Sarah Lynch, Megan Lucas, Elizabeth Davies, Aarti Sahasranaman and Gemma Schwendel
26 October 2022
This report summarises the findings from the implementation and process evaluation of the second year of the National Tutoring programme (2021-22). The programme is an important part of the Government’s Covid-19 recovery response, offering tuition support to disadvantaged pupils who have been hit hardest by the disruption.
Drawing on survey and interview data, the report focuses on: reasons for participation in the NTP; its implementation (particularly School-Led Tutoring (SLT) which was new in 2021-22); the impact of the NTP on workloads; the effect of the NTP on pupil premium spending on tutoring; satisfaction with the programme; and perceptions of its impact.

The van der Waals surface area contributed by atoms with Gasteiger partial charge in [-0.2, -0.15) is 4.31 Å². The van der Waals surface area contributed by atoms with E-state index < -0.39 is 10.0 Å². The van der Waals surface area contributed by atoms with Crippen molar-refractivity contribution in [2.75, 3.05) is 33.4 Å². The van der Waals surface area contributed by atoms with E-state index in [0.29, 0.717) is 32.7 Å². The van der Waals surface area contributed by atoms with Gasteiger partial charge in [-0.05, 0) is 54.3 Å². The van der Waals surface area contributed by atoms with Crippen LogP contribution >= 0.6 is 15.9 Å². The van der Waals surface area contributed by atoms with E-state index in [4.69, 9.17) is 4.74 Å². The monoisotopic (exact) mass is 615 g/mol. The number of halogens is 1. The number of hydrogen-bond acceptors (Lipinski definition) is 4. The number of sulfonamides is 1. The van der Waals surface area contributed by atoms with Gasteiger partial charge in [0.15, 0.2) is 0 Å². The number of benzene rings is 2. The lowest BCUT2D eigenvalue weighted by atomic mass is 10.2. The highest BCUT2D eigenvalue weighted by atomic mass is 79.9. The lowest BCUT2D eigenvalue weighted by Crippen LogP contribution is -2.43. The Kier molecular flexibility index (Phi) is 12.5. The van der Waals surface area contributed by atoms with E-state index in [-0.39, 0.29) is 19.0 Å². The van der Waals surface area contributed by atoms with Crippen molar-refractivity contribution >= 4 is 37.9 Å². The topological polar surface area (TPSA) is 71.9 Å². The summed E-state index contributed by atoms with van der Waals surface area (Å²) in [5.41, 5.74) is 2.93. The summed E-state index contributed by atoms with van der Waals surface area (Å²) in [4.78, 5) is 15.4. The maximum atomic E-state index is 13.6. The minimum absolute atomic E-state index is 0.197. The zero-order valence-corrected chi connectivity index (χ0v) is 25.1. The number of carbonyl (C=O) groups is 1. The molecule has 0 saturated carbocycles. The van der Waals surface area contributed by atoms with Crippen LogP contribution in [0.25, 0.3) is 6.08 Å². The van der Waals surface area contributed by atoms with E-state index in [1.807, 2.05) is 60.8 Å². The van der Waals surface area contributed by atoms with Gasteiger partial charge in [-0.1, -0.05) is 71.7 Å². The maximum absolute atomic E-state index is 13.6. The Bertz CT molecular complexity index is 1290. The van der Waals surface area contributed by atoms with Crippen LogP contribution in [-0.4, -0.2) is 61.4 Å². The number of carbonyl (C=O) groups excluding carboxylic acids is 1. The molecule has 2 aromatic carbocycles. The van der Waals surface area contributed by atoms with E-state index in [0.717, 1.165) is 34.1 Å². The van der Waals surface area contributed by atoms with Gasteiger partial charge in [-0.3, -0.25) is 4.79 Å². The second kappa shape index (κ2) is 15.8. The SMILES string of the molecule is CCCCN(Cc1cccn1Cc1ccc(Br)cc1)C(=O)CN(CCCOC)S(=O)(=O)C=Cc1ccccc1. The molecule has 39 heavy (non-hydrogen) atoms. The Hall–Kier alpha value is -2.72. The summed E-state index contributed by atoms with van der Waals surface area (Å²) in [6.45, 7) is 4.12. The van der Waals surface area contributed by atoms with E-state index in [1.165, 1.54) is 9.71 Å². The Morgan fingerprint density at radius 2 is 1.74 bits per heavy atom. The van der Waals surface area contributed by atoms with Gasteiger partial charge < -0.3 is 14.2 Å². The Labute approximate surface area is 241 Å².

- Most school leaders and teachers were generally positive about all three NTP routes, although favoured the SLT route because they valued control and autonomy over delivery of tutoring.
- Most senior leaders involved in each of the individual routes perceived the NTP was having a positive impact on pupils’ attainment, self-confidence and them catching up with their peers.
- The majority who were participating in the NTP were satisfied with the quality of tuition across all three routes, yet a minority had found it difficult to access provision and lacked confidence in being able to obtain high-quality tutoring.
- Some schools were not participating in the NTP because they felt the subsidies were insufficient, but could be encouraged to participate in the future if subsidies were increased.
- Most senior leaders had experienced an increase in their workload, particularly due to the management and administration time required to deliver tutoring.